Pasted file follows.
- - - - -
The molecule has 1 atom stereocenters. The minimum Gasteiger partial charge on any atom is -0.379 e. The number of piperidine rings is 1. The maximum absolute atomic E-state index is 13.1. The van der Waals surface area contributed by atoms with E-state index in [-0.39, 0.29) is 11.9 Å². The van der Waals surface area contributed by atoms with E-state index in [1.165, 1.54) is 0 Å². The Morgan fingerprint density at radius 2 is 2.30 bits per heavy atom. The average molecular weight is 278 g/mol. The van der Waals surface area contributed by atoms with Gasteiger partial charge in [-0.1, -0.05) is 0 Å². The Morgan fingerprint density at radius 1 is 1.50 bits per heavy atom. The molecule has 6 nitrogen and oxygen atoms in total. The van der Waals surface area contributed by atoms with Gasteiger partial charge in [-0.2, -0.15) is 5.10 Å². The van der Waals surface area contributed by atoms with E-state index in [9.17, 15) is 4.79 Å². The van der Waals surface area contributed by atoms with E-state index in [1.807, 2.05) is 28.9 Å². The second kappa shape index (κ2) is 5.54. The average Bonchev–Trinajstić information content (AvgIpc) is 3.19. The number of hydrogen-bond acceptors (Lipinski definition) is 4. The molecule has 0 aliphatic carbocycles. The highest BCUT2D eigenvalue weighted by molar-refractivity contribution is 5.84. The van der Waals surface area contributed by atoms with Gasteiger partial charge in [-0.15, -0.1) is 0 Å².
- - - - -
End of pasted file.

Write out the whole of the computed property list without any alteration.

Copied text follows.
The molecule has 1 atom stereocenters. The minimum Gasteiger partial charge on any atom is -0.379 e. The number of piperidine rings is 1. The maximum absolute atomic E-state index is 13.1. The van der Waals surface area contributed by atoms with E-state index in [-0.39, 0.29) is 11.9 Å². The van der Waals surface area contributed by atoms with E-state index in [1.165, 1.54) is 0 Å². The Morgan fingerprint density at radius 2 is 2.30 bits per heavy atom. The average molecular weight is 278 g/mol. The van der Waals surface area contributed by atoms with Gasteiger partial charge in [-0.1, -0.05) is 0 Å². The Morgan fingerprint density at radius 1 is 1.50 bits per heavy atom. The molecule has 6 nitrogen and oxygen atoms in total. The van der Waals surface area contributed by atoms with Gasteiger partial charge in [-0.2, -0.15) is 5.10 Å². The van der Waals surface area contributed by atoms with E-state index in [9.17, 15) is 4.79 Å². The van der Waals surface area contributed by atoms with E-state index in [1.807, 2.05) is 28.9 Å². The second kappa shape index (κ2) is 5.54. The average Bonchev–Trinajstić information content (AvgIpc) is 3.19. The number of hydrogen-bond acceptors (Lipinski definition) is 4. The molecule has 0 aliphatic carbocycles. The highest BCUT2D eigenvalue weighted by molar-refractivity contribution is 5.84. The van der Waals surface area contributed by atoms with Gasteiger partial charge in [-0.15, -0.1) is 0 Å².